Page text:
What is a polish and when is it necessary

What is a polish and when is it necessary

By: Jonathan Monson

If you are not much of a reader, I will simplify this right off the bat. You wash your face daily,but exfoliate it weekly. Exfoliating removes the dead skin and deep contaminants and leaves your skin looking glowing and vibrant. Welcome to the basic principle of a polish. I’ll cover it more in depth in the paragraphs below for those that would like to know more.

A polish is not a “buff”, it does not remove scratches and it is the least aggressive step in the paint correction process. The problem consumers have is they are not detailers and detailers have made this entire process incredibly confusing for consumers. We throw out words like one step, two step, red step, blue step and just confuse consumers during our sales conversations. My goal is to simplify this so consumers actually know what they are buying.

The polish step is left for either the last step in a heavy paint correction or a maintenance step for a vehicle that is well cared for. It is the least aggressive step in any machine or hand paint work and solely designed to refine a final result that looks most elegant and shiny. It is the lightest in an exfoliation process for your car. Picture the difference between someone with weathered and poorly cared for feet going in for a pedicure vs. a well pampered foot that is regularly moisturized and maintained. The tech would have to spend far more time on the first vs the latter. I know for me they had to break out the BIG files and what appeared to be a large cheese grater.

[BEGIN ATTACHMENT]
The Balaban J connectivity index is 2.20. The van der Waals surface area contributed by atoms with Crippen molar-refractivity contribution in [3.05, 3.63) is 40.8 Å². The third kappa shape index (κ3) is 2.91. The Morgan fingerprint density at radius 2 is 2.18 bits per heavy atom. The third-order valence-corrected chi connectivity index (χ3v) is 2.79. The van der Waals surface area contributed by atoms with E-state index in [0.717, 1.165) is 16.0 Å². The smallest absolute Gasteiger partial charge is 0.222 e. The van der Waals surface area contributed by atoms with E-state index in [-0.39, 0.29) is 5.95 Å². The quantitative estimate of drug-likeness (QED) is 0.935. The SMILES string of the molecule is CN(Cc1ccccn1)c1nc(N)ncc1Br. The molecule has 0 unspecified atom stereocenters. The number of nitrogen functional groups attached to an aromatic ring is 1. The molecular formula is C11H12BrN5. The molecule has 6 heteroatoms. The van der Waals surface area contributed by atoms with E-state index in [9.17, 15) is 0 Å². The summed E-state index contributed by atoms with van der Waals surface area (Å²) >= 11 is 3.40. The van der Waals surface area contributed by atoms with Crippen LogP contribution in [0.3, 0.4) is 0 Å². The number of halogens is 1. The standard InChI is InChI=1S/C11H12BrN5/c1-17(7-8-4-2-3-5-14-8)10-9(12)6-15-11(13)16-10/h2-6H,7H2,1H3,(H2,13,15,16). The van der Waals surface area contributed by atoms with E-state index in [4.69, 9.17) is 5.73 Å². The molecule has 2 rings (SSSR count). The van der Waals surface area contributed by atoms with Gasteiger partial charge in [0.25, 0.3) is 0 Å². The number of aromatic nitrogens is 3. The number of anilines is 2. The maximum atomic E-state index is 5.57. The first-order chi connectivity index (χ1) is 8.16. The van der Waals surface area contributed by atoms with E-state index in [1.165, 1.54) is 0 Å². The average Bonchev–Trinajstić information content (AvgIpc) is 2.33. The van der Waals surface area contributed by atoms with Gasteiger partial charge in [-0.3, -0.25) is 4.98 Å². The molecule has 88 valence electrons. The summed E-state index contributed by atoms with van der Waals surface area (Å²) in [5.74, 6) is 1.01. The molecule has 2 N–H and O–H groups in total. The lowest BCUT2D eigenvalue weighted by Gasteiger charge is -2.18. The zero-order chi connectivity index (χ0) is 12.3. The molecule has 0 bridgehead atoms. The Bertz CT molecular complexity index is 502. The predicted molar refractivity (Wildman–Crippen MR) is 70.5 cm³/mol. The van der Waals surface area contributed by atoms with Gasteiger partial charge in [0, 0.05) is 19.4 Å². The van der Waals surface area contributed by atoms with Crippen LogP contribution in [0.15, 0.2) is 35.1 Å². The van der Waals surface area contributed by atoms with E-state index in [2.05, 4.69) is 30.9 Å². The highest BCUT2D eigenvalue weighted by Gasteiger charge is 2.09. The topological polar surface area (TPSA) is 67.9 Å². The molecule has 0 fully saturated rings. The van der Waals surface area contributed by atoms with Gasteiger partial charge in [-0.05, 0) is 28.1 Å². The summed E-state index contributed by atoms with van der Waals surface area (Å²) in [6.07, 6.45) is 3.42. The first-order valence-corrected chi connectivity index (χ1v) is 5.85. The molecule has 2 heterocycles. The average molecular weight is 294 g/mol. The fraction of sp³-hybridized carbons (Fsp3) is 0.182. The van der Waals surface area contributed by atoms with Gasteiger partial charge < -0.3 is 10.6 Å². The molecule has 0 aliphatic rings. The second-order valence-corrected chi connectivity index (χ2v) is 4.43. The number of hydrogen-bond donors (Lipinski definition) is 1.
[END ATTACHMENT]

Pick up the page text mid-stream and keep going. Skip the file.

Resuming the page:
The polish is exactly those things. It is a maintenance step that you perform on a well maintained vehicle that leaves it looking like it just came off the show room floor. It is an exfoliator for light contamination. The pores in your clear coat will thank you for keeping up on this maintenance step. This will also keep your vehicle in the best shape increasing your trade or resale value dramatically.

Now, if you read this and are like … oh crap, I have not been doing that. No stress! That is what the COMPOUND step is for. I will be talking about this in my next blog post, so stay tuned! The compound step is a little more aggressive like that cheese grater they used on my feet!

Thanks for reading, 
Jonathan Monson

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